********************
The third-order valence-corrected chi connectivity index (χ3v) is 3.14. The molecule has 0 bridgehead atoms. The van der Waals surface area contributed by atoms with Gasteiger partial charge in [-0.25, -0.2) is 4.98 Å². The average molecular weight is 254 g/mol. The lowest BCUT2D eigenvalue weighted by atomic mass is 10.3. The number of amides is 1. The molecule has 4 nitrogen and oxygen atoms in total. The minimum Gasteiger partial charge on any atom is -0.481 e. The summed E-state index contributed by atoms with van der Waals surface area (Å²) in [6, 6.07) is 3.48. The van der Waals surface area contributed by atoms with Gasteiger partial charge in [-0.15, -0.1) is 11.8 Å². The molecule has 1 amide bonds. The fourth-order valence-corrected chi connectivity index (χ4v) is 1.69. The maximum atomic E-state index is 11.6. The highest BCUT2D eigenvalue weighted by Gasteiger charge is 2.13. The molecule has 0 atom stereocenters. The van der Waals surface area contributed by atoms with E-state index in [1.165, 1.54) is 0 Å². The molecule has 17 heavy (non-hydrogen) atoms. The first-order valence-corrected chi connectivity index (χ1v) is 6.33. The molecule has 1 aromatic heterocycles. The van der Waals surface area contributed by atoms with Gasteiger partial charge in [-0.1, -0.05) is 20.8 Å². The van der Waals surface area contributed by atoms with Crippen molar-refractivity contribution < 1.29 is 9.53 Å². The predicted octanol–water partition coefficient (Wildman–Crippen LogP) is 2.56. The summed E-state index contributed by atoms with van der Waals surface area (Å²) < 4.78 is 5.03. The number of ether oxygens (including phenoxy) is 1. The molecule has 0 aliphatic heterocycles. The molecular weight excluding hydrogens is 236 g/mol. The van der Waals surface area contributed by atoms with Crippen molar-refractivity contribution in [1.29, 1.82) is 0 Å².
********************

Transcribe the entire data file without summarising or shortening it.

The third-order valence-corrected chi connectivity index (χ3v) is 3.14. The molecule has 0 bridgehead atoms. The van der Waals surface area contributed by atoms with Gasteiger partial charge in [-0.25, -0.2) is 4.98 Å². The average molecular weight is 254 g/mol. The lowest BCUT2D eigenvalue weighted by atomic mass is 10.3. The number of amides is 1. The molecule has 4 nitrogen and oxygen atoms in total. The minimum Gasteiger partial charge on any atom is -0.481 e. The summed E-state index contributed by atoms with van der Waals surface area (Å²) in [6, 6.07) is 3.48. The van der Waals surface area contributed by atoms with Gasteiger partial charge in [-0.15, -0.1) is 11.8 Å². The molecule has 1 amide bonds. The fourth-order valence-corrected chi connectivity index (χ4v) is 1.69. The maximum atomic E-state index is 11.6. The highest BCUT2D eigenvalue weighted by Gasteiger charge is 2.13. The molecule has 0 atom stereocenters. The van der Waals surface area contributed by atoms with E-state index in [1.165, 1.54) is 0 Å². The molecule has 17 heavy (non-hydrogen) atoms. The first-order valence-corrected chi connectivity index (χ1v) is 6.33. The molecule has 1 aromatic heterocycles. The van der Waals surface area contributed by atoms with Gasteiger partial charge in [-0.1, -0.05) is 20.8 Å². The van der Waals surface area contributed by atoms with Crippen molar-refractivity contribution < 1.29 is 9.53 Å². The predicted octanol–water partition coefficient (Wildman–Crippen LogP) is 2.56. The summed E-state index contributed by atoms with van der Waals surface area (Å²) < 4.78 is 5.03. The number of ether oxygens (including phenoxy) is 1. The molecule has 0 aliphatic heterocycles. The molecular weight excluding hydrogens is 236 g/mol. The van der Waals surface area contributed by atoms with Crippen molar-refractivity contribution in [1.29, 1.82) is 0 Å².